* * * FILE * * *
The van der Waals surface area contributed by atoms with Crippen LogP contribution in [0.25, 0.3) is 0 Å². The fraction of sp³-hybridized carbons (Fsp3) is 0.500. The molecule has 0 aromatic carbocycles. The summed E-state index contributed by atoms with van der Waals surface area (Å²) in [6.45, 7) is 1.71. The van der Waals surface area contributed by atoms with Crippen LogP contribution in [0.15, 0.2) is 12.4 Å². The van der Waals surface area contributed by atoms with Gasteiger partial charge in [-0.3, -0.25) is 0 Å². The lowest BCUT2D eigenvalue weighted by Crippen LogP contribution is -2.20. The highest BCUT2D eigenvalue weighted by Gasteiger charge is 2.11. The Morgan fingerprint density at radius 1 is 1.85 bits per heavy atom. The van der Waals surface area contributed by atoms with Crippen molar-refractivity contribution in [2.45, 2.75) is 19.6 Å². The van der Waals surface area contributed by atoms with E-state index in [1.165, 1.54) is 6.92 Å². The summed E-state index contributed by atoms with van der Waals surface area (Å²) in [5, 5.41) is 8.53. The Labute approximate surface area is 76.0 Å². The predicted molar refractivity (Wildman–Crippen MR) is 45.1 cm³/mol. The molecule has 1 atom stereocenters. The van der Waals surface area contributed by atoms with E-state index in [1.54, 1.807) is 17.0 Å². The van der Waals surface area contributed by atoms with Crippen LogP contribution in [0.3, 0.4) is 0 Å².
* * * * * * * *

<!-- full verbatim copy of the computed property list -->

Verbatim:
The van der Waals surface area contributed by atoms with Crippen LogP contribution in [0.25, 0.3) is 0 Å². The fraction of sp³-hybridized carbons (Fsp3) is 0.500. The molecule has 0 aromatic carbocycles. The summed E-state index contributed by atoms with van der Waals surface area (Å²) in [6.45, 7) is 1.71. The van der Waals surface area contributed by atoms with Crippen LogP contribution in [0.15, 0.2) is 12.4 Å². The van der Waals surface area contributed by atoms with Gasteiger partial charge in [-0.3, -0.25) is 0 Å². The lowest BCUT2D eigenvalue weighted by Crippen LogP contribution is -2.20. The highest BCUT2D eigenvalue weighted by Gasteiger charge is 2.11. The Morgan fingerprint density at radius 1 is 1.85 bits per heavy atom. The van der Waals surface area contributed by atoms with Crippen molar-refractivity contribution in [2.45, 2.75) is 19.6 Å². The van der Waals surface area contributed by atoms with E-state index in [1.165, 1.54) is 6.92 Å². The summed E-state index contributed by atoms with van der Waals surface area (Å²) in [5, 5.41) is 8.53. The Labute approximate surface area is 76.0 Å². The predicted molar refractivity (Wildman–Crippen MR) is 45.1 cm³/mol. The molecule has 1 atom stereocenters. The van der Waals surface area contributed by atoms with E-state index in [1.54, 1.807) is 17.0 Å². The van der Waals surface area contributed by atoms with Crippen LogP contribution in [0.3, 0.4) is 0 Å².